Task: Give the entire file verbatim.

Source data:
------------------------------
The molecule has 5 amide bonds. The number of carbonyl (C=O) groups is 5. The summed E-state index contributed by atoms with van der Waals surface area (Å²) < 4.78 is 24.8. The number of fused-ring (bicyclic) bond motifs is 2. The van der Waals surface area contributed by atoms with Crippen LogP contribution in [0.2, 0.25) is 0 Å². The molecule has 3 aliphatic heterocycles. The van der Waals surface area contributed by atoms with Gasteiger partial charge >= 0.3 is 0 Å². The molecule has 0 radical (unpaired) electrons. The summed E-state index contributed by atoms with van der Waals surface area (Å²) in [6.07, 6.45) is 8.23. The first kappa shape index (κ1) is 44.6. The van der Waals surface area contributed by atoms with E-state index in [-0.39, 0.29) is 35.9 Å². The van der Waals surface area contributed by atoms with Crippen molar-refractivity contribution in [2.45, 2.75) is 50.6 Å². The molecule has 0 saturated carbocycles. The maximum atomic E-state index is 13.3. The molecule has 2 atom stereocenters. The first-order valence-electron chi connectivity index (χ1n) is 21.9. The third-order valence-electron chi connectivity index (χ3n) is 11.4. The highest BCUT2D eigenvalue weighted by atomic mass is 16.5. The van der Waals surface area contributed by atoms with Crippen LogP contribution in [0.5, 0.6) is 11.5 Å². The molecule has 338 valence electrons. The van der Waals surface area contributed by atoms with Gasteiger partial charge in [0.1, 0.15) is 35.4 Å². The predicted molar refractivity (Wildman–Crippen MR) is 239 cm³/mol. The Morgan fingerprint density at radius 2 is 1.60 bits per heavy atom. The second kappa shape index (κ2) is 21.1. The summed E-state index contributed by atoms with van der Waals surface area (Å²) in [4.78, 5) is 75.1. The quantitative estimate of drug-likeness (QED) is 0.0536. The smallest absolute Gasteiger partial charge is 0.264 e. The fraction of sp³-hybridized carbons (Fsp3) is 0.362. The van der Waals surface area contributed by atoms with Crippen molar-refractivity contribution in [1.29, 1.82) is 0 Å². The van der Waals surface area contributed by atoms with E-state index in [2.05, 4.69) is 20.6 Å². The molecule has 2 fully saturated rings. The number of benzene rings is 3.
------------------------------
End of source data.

The molecule has 5 amide bonds. The number of carbonyl (C=O) groups is 5. The summed E-state index contributed by atoms with van der Waals surface area (Å²) < 4.78 is 24.8. The number of fused-ring (bicyclic) bond motifs is 2. The van der Waals surface area contributed by atoms with Crippen LogP contribution in [0.2, 0.25) is 0 Å². The molecule has 3 aliphatic heterocycles. The van der Waals surface area contributed by atoms with Gasteiger partial charge >= 0.3 is 0 Å². The molecule has 0 radical (unpaired) electrons. The summed E-state index contributed by atoms with van der Waals surface area (Å²) in [6.07, 6.45) is 8.23. The first kappa shape index (κ1) is 44.6. The van der Waals surface area contributed by atoms with E-state index in [-0.39, 0.29) is 35.9 Å². The van der Waals surface area contributed by atoms with Crippen molar-refractivity contribution in [2.45, 2.75) is 50.6 Å². The molecule has 0 saturated carbocycles. The maximum atomic E-state index is 13.3. The molecule has 2 atom stereocenters. The first-order valence-electron chi connectivity index (χ1n) is 21.9. The third-order valence-electron chi connectivity index (χ3n) is 11.4. The highest BCUT2D eigenvalue weighted by atomic mass is 16.5. The van der Waals surface area contributed by atoms with Crippen LogP contribution in [0.5, 0.6) is 11.5 Å². The molecule has 338 valence electrons. The van der Waals surface area contributed by atoms with Gasteiger partial charge in [0.1, 0.15) is 35.4 Å². The predicted molar refractivity (Wildman–Crippen MR) is 239 cm³/mol. The Morgan fingerprint density at radius 2 is 1.60 bits per heavy atom. The second kappa shape index (κ2) is 21.1. The summed E-state index contributed by atoms with van der Waals surface area (Å²) in [4.78, 5) is 75.1. The quantitative estimate of drug-likeness (QED) is 0.0536. The smallest absolute Gasteiger partial charge is 0.264 e. The fraction of sp³-hybridized carbons (Fsp3) is 0.362. The van der Waals surface area contributed by atoms with Crippen molar-refractivity contribution in [1.29, 1.82) is 0 Å². The van der Waals surface area contributed by atoms with E-state index in [2.05, 4.69) is 20.6 Å². The molecule has 2 fully saturated rings. The number of benzene rings is 3.